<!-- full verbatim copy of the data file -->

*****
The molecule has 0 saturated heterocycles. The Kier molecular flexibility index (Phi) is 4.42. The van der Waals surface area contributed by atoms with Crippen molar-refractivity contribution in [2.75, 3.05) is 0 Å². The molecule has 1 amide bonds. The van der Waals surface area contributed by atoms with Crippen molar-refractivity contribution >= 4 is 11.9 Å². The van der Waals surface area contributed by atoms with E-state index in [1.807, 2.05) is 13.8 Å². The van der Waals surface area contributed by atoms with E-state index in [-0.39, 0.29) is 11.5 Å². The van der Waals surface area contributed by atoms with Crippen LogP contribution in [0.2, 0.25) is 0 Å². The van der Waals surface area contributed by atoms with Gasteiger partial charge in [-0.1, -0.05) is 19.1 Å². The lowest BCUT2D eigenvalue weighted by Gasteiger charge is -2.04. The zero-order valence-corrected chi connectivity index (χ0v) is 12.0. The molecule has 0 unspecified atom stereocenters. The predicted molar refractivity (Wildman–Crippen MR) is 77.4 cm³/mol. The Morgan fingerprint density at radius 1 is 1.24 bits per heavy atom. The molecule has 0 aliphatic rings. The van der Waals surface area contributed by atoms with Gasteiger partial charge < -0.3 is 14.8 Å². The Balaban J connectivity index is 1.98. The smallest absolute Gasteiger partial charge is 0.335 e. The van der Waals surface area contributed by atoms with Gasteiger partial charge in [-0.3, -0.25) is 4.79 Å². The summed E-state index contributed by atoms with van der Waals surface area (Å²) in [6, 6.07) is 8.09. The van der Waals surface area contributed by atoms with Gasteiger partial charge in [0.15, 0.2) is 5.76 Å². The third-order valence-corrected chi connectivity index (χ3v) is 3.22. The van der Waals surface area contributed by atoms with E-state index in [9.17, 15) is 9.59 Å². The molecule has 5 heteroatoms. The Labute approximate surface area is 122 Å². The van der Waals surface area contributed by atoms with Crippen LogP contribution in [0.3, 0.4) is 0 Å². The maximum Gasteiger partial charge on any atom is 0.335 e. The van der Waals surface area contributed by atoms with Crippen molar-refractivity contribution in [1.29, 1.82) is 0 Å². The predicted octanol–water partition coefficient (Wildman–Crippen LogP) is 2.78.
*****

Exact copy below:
The molecule has 0 saturated heterocycles. The Kier molecular flexibility index (Phi) is 4.42. The van der Waals surface area contributed by atoms with Crippen molar-refractivity contribution in [2.75, 3.05) is 0 Å². The molecule has 1 amide bonds. The van der Waals surface area contributed by atoms with Crippen molar-refractivity contribution >= 4 is 11.9 Å². The van der Waals surface area contributed by atoms with E-state index in [1.807, 2.05) is 13.8 Å². The van der Waals surface area contributed by atoms with E-state index in [-0.39, 0.29) is 11.5 Å². The van der Waals surface area contributed by atoms with Crippen LogP contribution in [0.2, 0.25) is 0 Å². The van der Waals surface area contributed by atoms with Gasteiger partial charge in [-0.1, -0.05) is 19.1 Å². The lowest BCUT2D eigenvalue weighted by Gasteiger charge is -2.04. The zero-order valence-corrected chi connectivity index (χ0v) is 12.0. The molecule has 0 unspecified atom stereocenters. The predicted molar refractivity (Wildman–Crippen MR) is 77.4 cm³/mol. The Morgan fingerprint density at radius 1 is 1.24 bits per heavy atom. The molecule has 0 aliphatic rings. The van der Waals surface area contributed by atoms with Gasteiger partial charge < -0.3 is 14.8 Å². The Balaban J connectivity index is 1.98. The smallest absolute Gasteiger partial charge is 0.335 e. The van der Waals surface area contributed by atoms with Gasteiger partial charge in [-0.3, -0.25) is 4.79 Å². The summed E-state index contributed by atoms with van der Waals surface area (Å²) in [6, 6.07) is 8.09. The van der Waals surface area contributed by atoms with Gasteiger partial charge in [0.15, 0.2) is 5.76 Å². The third-order valence-corrected chi connectivity index (χ3v) is 3.22. The van der Waals surface area contributed by atoms with E-state index in [9.17, 15) is 9.59 Å². The molecule has 5 heteroatoms. The Labute approximate surface area is 122 Å². The van der Waals surface area contributed by atoms with Crippen LogP contribution in [0.3, 0.4) is 0 Å². The maximum Gasteiger partial charge on any atom is 0.335 e. The van der Waals surface area contributed by atoms with Crippen molar-refractivity contribution in [1.29, 1.82) is 0 Å². The predicted octanol–water partition coefficient (Wildman–Crippen LogP) is 2.78.